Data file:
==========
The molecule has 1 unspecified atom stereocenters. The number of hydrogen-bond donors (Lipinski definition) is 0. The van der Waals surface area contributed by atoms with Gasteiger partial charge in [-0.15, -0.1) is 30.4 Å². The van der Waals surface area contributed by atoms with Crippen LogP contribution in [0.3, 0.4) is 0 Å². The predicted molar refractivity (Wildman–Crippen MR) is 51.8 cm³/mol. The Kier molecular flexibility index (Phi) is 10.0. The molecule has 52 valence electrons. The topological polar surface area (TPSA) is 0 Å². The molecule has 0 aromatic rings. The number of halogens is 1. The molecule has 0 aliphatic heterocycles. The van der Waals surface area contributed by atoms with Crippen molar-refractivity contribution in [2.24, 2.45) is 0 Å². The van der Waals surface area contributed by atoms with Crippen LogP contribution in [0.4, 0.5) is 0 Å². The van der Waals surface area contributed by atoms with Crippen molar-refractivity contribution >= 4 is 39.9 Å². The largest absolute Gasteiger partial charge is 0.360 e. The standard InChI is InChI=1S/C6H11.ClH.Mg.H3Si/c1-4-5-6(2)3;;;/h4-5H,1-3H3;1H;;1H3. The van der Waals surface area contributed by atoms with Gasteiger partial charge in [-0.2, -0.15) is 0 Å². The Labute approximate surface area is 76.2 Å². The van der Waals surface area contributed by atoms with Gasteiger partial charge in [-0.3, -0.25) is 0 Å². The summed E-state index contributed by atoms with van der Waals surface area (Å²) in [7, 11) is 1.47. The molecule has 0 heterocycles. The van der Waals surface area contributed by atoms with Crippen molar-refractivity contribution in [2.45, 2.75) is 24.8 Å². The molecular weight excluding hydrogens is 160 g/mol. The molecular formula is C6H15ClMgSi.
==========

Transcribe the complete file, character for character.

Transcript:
The molecule has 1 unspecified atom stereocenters. The number of hydrogen-bond donors (Lipinski definition) is 0. The van der Waals surface area contributed by atoms with Gasteiger partial charge in [-0.15, -0.1) is 30.4 Å². The van der Waals surface area contributed by atoms with Crippen LogP contribution in [0.3, 0.4) is 0 Å². The predicted molar refractivity (Wildman–Crippen MR) is 51.8 cm³/mol. The Kier molecular flexibility index (Phi) is 10.0. The molecule has 52 valence electrons. The topological polar surface area (TPSA) is 0 Å². The molecule has 0 aromatic rings. The number of halogens is 1. The molecule has 0 aliphatic heterocycles. The van der Waals surface area contributed by atoms with Crippen molar-refractivity contribution in [2.24, 2.45) is 0 Å². The van der Waals surface area contributed by atoms with Crippen LogP contribution in [0.4, 0.5) is 0 Å². The van der Waals surface area contributed by atoms with Crippen molar-refractivity contribution >= 4 is 39.9 Å². The largest absolute Gasteiger partial charge is 0.360 e. The standard InChI is InChI=1S/C6H11.ClH.Mg.H3Si/c1-4-5-6(2)3;;;/h4-5H,1-3H3;1H;;1H3. The van der Waals surface area contributed by atoms with Gasteiger partial charge in [-0.2, -0.15) is 0 Å². The Labute approximate surface area is 76.2 Å². The van der Waals surface area contributed by atoms with Gasteiger partial charge in [-0.3, -0.25) is 0 Å². The summed E-state index contributed by atoms with van der Waals surface area (Å²) in [7, 11) is 1.47. The molecule has 0 heterocycles. The van der Waals surface area contributed by atoms with Crippen molar-refractivity contribution in [2.45, 2.75) is 24.8 Å². The molecular weight excluding hydrogens is 160 g/mol. The molecular formula is C6H15ClMgSi.